Monthly Archives: June 2017

Research Review | 30 June 2017 | Searching For Alpha

US Sector Rotation with Five-Factor Fama-French Alphas
G. Sarwar (University of Greenwich), et al.
June 16, 2017
In this paper we investigate the risk-adjusted performance of US sector portfolios and sector rotation strategy using the alphas from the Fama-French five factor model. We find that five-factor model fits better the returns of US sector portfolios than the three factor model, but that significant alphas are still present in all the sectors at some point in time. In the full sample period, 50% of sectors generate significant five-factor alpha. We test if such alpha signifies a true sector out/underperformance by applying simple long-only and long-short sector rotation strategies. Our long-only sector rotation strategy that buys a sector with a positive five-factor alpha generates four times higher Sharpe ratio than the S&P500 buy-and-hold. If the strategy is adjusted to switch to the risk-free asset in recessions, the Sharpe ratio achieved is ten-fold that of the buy-and-hold. The long-short strategy fares less well.
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A Short Holiday For The Capital Spectator

Summer is here, the livin’ is easy (even if it’s still expensive), and the temptation to play hooky is too strong to resist. But the bills must be paid eventually and so this brief respite ends when the usual routine returns on Monday, June 26. Cheers!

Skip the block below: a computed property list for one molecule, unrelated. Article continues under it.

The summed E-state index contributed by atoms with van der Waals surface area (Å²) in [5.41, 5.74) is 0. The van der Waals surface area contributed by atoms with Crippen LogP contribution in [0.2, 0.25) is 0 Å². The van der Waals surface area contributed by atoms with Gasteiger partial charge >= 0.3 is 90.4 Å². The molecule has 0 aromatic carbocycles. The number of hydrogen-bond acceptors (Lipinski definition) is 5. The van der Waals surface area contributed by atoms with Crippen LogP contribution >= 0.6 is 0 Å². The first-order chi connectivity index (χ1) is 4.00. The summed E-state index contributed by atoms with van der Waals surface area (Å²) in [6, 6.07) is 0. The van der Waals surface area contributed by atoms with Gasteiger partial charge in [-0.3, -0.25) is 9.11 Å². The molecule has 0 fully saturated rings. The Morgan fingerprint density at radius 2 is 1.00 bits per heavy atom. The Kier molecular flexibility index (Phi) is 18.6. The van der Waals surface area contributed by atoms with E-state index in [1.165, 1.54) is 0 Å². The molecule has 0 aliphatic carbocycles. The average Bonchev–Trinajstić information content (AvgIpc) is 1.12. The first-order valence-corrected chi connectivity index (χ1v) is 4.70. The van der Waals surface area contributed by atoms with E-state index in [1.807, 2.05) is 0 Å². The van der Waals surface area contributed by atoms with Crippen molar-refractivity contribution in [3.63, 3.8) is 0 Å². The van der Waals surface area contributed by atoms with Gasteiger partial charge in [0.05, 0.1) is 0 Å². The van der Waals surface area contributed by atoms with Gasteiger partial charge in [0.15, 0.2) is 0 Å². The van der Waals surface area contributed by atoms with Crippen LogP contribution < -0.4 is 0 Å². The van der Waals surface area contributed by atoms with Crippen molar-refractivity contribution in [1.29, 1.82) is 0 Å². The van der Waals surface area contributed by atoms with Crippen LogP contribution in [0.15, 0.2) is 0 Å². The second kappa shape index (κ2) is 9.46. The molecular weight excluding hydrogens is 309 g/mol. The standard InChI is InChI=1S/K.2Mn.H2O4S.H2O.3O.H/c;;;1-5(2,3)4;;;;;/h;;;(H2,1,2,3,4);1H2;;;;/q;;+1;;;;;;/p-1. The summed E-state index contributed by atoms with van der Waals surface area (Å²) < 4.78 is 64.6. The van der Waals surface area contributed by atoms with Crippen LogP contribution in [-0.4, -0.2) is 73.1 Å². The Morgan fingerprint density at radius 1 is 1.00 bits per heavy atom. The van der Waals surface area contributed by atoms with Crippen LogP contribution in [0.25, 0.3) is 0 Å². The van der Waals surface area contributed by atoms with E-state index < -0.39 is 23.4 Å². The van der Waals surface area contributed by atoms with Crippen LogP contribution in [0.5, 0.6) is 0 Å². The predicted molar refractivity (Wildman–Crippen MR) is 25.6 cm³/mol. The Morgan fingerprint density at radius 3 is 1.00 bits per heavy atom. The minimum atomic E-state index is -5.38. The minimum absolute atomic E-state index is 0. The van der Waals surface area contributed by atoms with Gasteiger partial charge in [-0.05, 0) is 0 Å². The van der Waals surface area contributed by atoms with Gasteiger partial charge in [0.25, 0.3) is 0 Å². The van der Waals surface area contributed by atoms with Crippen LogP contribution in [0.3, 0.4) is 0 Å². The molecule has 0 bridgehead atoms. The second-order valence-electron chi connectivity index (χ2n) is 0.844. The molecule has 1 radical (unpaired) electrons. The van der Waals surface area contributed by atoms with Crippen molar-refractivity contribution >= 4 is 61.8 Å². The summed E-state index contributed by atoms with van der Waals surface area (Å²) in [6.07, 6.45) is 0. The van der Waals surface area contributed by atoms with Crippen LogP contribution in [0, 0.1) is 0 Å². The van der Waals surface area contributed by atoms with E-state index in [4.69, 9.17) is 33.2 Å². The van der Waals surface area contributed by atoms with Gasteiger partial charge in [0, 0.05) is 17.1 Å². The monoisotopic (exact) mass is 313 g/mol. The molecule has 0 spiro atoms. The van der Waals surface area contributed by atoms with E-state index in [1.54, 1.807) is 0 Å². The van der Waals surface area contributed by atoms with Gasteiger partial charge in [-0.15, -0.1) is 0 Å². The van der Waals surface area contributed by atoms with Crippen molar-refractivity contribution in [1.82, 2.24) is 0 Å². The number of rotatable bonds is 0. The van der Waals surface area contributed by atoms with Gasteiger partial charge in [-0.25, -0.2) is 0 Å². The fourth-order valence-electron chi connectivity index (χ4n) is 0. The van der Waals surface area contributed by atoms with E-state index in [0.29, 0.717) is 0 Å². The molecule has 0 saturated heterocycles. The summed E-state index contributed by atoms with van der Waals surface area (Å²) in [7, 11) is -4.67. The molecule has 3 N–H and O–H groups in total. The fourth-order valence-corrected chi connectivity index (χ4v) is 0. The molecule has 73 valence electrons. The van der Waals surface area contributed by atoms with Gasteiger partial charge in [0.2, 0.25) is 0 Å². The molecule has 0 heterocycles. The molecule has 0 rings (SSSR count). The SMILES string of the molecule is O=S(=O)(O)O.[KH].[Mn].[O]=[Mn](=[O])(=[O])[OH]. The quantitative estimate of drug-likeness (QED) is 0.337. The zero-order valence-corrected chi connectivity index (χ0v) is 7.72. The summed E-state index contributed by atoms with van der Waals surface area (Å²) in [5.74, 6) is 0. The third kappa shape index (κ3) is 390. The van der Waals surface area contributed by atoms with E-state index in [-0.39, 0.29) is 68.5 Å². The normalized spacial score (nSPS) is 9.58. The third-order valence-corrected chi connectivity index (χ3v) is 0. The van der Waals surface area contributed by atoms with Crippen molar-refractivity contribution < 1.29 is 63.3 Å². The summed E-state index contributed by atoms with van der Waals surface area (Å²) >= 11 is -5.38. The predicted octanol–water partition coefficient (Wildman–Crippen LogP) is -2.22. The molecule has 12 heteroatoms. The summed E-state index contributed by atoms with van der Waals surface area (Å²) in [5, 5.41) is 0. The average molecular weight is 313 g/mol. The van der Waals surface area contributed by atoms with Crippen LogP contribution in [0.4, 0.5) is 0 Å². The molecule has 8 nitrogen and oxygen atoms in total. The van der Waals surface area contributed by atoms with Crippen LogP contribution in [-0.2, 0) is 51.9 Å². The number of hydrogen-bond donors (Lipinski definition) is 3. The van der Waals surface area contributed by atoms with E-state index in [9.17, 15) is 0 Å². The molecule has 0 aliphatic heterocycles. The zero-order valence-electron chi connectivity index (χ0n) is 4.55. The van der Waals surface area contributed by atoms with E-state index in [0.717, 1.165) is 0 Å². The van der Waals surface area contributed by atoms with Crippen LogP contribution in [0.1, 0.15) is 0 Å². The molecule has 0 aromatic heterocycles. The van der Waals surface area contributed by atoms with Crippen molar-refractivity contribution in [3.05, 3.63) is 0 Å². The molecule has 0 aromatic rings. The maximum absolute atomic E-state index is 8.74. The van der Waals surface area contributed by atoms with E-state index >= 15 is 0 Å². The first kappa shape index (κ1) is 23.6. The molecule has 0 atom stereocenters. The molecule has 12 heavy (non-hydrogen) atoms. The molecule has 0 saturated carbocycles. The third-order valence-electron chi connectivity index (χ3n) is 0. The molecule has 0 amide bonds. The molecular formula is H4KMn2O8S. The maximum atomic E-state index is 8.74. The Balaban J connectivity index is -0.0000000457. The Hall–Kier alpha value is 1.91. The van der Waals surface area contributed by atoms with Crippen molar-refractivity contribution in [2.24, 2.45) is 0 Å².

Is Demography Destiny For US GDP Growth?

Forecasting economic activity is generally a thankless task — unless you’re using demographics as a modeling foundation, which provides a surprisingly accurate means for looking ahead. That’s good news for analysts trying to develop robust estimates of GDP growth over a medium-to-long-term horizon. But it’s also bad news if you’re expecting economic activity to accelerate on a sustainable basis.
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Book Bits | 17 June 2017

A History of the United States in Five Crashes: Stock Market Meltdowns That Defined a Nation
By Scott Nations
Review via Publishers Weekly
Nations (The Complete Book of Option Spreads and Combinations), a CNBC contributor, offers a fascinating look at five major stock market crashes: the Panic of 1907, Black Tuesday, Black Monday, the Great Recession, and the Flash Crash. Nations observes that stock market crises mean more than just tanking investment accounts. They also stop people from investing, impacting job availability and the economy as a whole. While these failures don’t have a single cause that is easy to recognize beforehand, he asserts that all five studied here share important indicators.
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